Elisabeth Kubler Ross was
born in 1926 in Zurich, Switzerland and died
of natural causes in 2004 in Arizona. Her
ground breaking and bestselling book, On
Death and Dying, (1969) did much to
change the treatment of terminally ill
patients. She was compelled to write
it while working as a doctor in hospitals in
New York, Colorado and Chicago, where she
was appalled by the standard treatment for
dying patients: 'They were shunned and
abused; nobody was honest with them.'
Ross' five psychological stages of dying
Denial - At first, we tend to deny the loss has taken place, and may withdraw from our usual social contacts.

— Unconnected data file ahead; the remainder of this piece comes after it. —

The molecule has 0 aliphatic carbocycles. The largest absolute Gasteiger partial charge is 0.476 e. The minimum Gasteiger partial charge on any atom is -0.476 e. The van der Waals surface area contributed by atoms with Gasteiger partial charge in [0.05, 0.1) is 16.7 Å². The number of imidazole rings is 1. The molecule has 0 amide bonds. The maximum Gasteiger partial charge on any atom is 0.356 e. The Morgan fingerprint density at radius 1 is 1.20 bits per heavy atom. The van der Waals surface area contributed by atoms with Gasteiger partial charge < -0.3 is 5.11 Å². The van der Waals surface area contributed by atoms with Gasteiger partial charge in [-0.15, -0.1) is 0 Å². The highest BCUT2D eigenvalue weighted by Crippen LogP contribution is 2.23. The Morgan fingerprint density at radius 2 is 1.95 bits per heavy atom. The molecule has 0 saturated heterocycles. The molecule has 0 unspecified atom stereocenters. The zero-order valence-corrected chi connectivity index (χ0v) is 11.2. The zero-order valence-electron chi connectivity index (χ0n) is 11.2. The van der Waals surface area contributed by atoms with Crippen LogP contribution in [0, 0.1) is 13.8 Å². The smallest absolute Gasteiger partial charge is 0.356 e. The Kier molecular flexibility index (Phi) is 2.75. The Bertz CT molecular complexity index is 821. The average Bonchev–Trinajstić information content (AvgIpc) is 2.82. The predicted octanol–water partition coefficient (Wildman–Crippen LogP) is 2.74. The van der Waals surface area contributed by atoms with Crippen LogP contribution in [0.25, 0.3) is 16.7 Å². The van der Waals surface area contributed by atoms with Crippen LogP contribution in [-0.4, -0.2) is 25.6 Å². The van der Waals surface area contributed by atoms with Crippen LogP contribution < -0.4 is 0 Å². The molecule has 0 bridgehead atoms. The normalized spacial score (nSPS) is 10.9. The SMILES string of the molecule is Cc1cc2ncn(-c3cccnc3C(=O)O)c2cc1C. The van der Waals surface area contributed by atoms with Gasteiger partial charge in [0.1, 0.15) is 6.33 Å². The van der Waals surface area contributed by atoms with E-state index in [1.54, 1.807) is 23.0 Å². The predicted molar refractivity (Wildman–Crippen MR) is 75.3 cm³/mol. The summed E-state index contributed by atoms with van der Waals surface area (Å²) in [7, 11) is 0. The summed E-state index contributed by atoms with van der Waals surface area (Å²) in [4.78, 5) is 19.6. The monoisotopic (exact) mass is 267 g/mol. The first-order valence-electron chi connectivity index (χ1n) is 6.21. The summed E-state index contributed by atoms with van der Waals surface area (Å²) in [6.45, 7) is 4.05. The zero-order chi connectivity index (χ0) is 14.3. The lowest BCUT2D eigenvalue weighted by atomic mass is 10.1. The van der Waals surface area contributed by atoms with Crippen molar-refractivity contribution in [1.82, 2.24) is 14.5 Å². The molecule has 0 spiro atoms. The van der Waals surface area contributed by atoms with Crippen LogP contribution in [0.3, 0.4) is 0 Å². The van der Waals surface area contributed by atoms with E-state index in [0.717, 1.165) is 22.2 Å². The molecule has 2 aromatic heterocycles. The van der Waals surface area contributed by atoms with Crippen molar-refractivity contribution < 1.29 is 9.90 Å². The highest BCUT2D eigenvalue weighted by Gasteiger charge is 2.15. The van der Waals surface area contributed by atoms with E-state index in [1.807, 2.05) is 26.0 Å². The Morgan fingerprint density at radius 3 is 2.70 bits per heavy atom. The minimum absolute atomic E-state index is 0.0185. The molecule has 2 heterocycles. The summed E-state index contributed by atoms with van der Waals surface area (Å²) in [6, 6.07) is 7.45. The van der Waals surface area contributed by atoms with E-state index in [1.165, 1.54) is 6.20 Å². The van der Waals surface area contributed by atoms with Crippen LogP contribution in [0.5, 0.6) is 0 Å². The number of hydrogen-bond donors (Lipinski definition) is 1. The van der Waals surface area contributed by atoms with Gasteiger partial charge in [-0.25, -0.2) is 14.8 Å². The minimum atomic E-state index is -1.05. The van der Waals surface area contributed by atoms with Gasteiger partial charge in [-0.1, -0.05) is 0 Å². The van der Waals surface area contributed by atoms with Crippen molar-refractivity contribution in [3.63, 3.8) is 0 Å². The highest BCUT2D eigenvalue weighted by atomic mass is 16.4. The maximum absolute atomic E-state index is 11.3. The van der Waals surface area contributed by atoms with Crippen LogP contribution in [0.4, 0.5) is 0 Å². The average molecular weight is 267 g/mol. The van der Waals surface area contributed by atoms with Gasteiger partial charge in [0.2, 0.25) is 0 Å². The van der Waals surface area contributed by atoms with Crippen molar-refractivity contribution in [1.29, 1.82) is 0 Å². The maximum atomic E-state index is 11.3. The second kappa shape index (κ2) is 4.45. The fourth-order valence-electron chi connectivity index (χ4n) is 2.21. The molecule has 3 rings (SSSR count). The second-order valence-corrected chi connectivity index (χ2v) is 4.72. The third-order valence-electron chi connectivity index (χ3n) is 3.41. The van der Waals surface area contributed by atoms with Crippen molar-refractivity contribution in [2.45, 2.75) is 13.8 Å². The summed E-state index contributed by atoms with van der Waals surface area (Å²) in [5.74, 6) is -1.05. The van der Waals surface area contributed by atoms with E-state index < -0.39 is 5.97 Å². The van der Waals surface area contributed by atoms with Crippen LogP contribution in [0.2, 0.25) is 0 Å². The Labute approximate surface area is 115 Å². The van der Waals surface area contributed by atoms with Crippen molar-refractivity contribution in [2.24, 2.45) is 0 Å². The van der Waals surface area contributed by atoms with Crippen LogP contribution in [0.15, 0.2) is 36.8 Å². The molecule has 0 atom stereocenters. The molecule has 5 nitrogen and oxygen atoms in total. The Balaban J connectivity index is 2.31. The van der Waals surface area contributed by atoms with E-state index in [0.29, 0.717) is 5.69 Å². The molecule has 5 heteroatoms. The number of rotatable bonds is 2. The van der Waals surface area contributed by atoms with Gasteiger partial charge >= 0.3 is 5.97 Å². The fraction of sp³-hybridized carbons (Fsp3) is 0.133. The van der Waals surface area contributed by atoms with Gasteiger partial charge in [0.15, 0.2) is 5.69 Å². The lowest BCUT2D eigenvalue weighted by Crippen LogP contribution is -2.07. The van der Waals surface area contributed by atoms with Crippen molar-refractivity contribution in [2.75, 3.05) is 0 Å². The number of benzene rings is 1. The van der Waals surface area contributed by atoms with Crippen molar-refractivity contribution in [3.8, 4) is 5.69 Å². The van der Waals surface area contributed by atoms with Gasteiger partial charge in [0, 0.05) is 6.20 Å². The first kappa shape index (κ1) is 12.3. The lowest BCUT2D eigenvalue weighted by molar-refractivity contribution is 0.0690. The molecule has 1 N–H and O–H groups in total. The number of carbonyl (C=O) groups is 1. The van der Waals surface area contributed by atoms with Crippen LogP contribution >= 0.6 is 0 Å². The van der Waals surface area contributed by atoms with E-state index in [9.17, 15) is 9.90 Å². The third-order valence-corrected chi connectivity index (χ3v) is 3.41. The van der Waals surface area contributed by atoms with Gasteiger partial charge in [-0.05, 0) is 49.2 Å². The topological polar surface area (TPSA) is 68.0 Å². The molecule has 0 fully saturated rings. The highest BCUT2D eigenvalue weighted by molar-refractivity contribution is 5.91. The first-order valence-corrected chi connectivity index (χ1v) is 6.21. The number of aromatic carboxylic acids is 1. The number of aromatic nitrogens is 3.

Anger - The grieving person may then be furious at the person who inflicted the hurt, or at the world, for letting it happen. He may be angry with himself for letting the event take place, even if, realistically, nothing could have stopped it.
Bargaining - Bargaining often takes place before the loss. Attempting to make deals with the spouse who is leaving, or attempting to make deals with God to stop or change the loss. Begging, wishing, praying for them to come back.
Depression - The person feels numb, although anger and sadness may remain underneath.
Acceptance - This is when the anger, sadness and mourning have tapered off. The person simply accepts the reality of the loss.
This article is from the April 6, 2005 issue of BookBrowse Recommends.
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